Change Management – A Problem at the Top?

By its very definition – turnaround involves change management. Despite an organization being in a challenging predicament – change management is still one of the key issues that needs to be overcome in a workout scenario. Surprisingly, the challenge is that the executives, board, and owners themselves are too often “fighting the change.” It is the adage – “if everybody else changes then I do not have to.”

I believe this is a result of three factors for the executives, board, and owners:

  1. They are seasoned business professionals and know the business on an intimate basis;

  2. Inability to recognize that their strategy was either incorrect, or more often than not –executed improperly; and / or

  3. Failure to appreciate that in the past decade, businesses experienced a dramatic leap forward.

Allow me to elaborate on each of the aforementioned factors.

They are seasoned business professionals and know the business on an intimate basis.

Without a doubt, that statement is accurate over 99% of the time. Even companies with seasoned, experienced executives, boards, and owners can “get themselves into trouble.” This predicament can occur not only from their inability to execute, but also from a myriad of events outside their control. Such as:

  • Growing too fast with inadequate financing;

  • Poor ERP / CRM implementation;

  • Economy as a whole is in peril;

  • Loss of a key strategic partner – e.g., customer, vendor, etc.;

  • Intellectual property infringement;

  • Sudden death or resignation of key player(s); and

  • Product is surpassed by the market.

The challenge becomes allowing an outside turnaround specialist to change their strategy. After all, they are the “experts.” Consider the company’s executives, board, and owners as the general doctor that knows the patient, and view the turnaround specialist as an ER doctor. They are trained and have the temperament, skills, and connections to quickly triage the necessary areas that require change. Doctors can make the worse patients, just as attorneys can make the worse clients.

Inability to recognize that their strategy was either incorrect, or more often than not –executed improperly

Strategy needs to change with time and technology, as will be discussed in the next section. If the organization does not have a formal, written, updated strategy – this is a momentum problem of its own. “Failure to plan is a plan for failure.” Psychologists have found that a person has a +70% improved chance of achieving their New Year’s resolutions simply by writing them down, and reviewing and updating them on a regular basis.

The execution of the strategy is critical. Execution being defined as “the gap between what a company’s leaders want to achieve and the ability of their organization to deliver it.” It is discipline or basic “blocking and tackling.” Too often the executives, board, and owners question the strategy, when it is the execution that is the issue. The executives, board, and owners are too close to see the situation.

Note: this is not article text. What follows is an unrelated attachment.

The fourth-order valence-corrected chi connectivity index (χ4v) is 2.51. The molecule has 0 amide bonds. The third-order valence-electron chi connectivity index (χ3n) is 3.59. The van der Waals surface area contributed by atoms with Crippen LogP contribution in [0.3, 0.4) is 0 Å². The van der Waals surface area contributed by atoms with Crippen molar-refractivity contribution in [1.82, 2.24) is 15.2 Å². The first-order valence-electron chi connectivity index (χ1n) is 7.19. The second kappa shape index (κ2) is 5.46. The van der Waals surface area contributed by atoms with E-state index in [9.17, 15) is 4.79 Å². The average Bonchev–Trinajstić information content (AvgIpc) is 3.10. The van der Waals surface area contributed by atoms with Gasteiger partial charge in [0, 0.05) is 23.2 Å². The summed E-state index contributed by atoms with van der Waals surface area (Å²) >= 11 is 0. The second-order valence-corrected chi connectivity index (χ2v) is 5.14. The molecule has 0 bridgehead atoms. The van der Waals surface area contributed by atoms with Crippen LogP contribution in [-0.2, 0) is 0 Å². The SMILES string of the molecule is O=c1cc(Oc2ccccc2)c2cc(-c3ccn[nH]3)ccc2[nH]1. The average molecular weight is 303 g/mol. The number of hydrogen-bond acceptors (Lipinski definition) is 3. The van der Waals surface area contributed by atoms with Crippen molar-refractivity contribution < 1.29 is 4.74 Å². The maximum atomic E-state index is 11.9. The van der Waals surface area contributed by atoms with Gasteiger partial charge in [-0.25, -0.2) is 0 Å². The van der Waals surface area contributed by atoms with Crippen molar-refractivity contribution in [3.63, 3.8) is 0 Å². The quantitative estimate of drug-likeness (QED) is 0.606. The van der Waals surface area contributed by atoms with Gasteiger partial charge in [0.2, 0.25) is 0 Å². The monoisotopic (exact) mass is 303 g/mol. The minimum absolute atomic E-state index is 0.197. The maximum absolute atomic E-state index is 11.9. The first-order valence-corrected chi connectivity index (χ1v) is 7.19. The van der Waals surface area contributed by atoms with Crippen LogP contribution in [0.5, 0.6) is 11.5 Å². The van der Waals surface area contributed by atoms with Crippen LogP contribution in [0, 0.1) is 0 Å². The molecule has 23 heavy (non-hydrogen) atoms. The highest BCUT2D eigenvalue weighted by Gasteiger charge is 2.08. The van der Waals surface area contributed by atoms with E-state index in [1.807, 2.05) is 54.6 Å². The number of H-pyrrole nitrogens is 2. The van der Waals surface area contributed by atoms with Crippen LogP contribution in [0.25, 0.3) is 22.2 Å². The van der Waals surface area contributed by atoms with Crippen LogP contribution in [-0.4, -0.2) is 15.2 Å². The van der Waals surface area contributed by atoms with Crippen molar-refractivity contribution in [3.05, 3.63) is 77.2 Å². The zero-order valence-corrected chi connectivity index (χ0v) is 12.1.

Failure to appreciate that in the past decade, businesses experienced a dramatic leap forward

 

Processes and methodologies that may have been prosperous in the last century, require a complete evolution to accommodate today’s business milieu. Not since the industrial revolution have business processes and management required such an epic transference. Major changes in the way business is conducted include, but are not limited to:

  • Risk reward;

  • Working with human capital;

  • Communications;

  • Globalization;

  • Strategic Partnering - outsourcing;

  • Interfacing between business partners; and

  • Technology - The excuse that “we are not a technology organization.” First, failure to optimize technology is fatal, and second, technology is just a sliver of the major business changes that have and are occurring.

*****

“We change our processes, and products have been profitable for decades.” However, the world has changed around you. The Internet and technology are more than a “fad.” The origins of the Internet date back nearly 40 years, with the U.S. military's funding of a research network in 1969. Since then, the Internet has undergone more than just a name change. The number of computers / devices connected to the Internet has grown exponentially, while the number of users has risen from a handful of computer scientists to 2.7 billion users. The network's reach has expanded beyond the United States to every corner of the globe. But its popularity has a dark side, as it has evolved from a friendly research network to a hotbed of criminal activity including fraud and identity theft.

Today, it is a prerequisite to share information with vendors, customers, employees, etc. Leadership requires fostering change in the appropriate strategic direction. I believe Jack Welch put it most accurately- “Control your own destiny or someone else will.”

Looking for Strategic Partners and Capital? Lakelet Capital LLC >>